Son of a Renfrewshire laird, William Wallace was no great noble but he it was, who first raised the standard of revolt against the English invaders –with precious little help from the nobility.
Sir William Wallace met his death nine years prior to Bannockburn but his massive contribution –holding Scotland together during desperate times and pointing the way for the younger Bruce – earns him his place in this chess set.
Wallace was possibly Scotland’s greatest hero; for whereas Bruce fought for a throne, as well as independence, Wallace fought and died for the idea of a united and free Scottish nation.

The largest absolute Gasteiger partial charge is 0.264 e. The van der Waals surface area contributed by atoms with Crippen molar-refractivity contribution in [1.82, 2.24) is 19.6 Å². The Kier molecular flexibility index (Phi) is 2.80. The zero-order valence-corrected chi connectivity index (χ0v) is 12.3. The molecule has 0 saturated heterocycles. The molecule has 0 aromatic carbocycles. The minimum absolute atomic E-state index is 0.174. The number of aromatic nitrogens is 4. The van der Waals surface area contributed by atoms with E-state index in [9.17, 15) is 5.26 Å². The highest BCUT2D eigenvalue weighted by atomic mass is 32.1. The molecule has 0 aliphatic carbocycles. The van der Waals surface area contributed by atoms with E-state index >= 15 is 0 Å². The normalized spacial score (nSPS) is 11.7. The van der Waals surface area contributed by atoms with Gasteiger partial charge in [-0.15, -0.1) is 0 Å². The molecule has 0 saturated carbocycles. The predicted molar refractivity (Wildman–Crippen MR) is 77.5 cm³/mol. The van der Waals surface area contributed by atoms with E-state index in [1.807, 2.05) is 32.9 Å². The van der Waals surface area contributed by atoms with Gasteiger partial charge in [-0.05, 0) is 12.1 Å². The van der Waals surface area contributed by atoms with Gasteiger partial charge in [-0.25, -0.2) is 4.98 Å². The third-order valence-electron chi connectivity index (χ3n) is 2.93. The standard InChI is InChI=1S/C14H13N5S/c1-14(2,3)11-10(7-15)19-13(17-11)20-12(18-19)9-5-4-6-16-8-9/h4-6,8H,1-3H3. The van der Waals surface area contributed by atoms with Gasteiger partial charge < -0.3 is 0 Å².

Wallace taught the young Robert how to fight his campaigns, and how to make the land fight for him – a lesson which Bruce used to such devastating effect at Bannockburn.
Wallace won the first great battle against the English at Stirling Bridge, where his monument on the nearby Abbey Craig now dominates the landscape. He became Guardian of Scotland for a time thereafter and was knighted, almost certainly by Bruce himself. Finally, betrayed and captured, he was taken to London where, on the command of Edward I, he was executed in a most shocking fashion after being dragged through the streets at a horse’s tail.